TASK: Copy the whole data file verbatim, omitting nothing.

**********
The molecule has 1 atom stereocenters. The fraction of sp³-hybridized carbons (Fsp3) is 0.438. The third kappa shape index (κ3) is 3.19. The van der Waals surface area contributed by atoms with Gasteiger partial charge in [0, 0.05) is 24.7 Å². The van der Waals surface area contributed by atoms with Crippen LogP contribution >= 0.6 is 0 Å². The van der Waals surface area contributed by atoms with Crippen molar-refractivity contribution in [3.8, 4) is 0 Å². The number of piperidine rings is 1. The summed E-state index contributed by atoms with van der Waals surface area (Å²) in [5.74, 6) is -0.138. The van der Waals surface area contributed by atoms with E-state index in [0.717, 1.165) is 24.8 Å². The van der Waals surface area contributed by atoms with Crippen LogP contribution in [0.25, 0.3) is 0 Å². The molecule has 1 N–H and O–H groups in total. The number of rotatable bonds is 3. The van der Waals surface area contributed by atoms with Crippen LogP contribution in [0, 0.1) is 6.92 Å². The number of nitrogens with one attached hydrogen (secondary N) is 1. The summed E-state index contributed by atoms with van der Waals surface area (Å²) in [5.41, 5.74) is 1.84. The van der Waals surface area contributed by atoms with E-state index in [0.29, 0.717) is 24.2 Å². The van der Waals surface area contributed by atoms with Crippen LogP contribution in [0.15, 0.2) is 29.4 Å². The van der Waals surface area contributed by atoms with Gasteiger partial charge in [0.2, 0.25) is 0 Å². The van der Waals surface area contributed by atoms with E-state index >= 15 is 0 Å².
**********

The molecule has 1 atom stereocenters. The fraction of sp³-hybridized carbons (Fsp3) is 0.438. The third kappa shape index (κ3) is 3.19. The van der Waals surface area contributed by atoms with Gasteiger partial charge in [0, 0.05) is 24.7 Å². The van der Waals surface area contributed by atoms with Crippen LogP contribution >= 0.6 is 0 Å². The van der Waals surface area contributed by atoms with Crippen molar-refractivity contribution in [3.8, 4) is 0 Å². The number of piperidine rings is 1. The summed E-state index contributed by atoms with van der Waals surface area (Å²) in [5.74, 6) is -0.138. The van der Waals surface area contributed by atoms with E-state index in [0.717, 1.165) is 24.8 Å². The van der Waals surface area contributed by atoms with Crippen LogP contribution in [0.25, 0.3) is 0 Å². The molecule has 1 N–H and O–H groups in total. The number of rotatable bonds is 3. The van der Waals surface area contributed by atoms with Crippen LogP contribution in [0, 0.1) is 6.92 Å². The number of nitrogens with one attached hydrogen (secondary N) is 1. The summed E-state index contributed by atoms with van der Waals surface area (Å²) in [5.41, 5.74) is 1.84. The van der Waals surface area contributed by atoms with E-state index in [0.29, 0.717) is 24.2 Å². The van der Waals surface area contributed by atoms with Crippen LogP contribution in [0.15, 0.2) is 29.4 Å². The van der Waals surface area contributed by atoms with Gasteiger partial charge in [0.2, 0.25) is 0 Å². The van der Waals surface area contributed by atoms with E-state index >= 15 is 0 Å².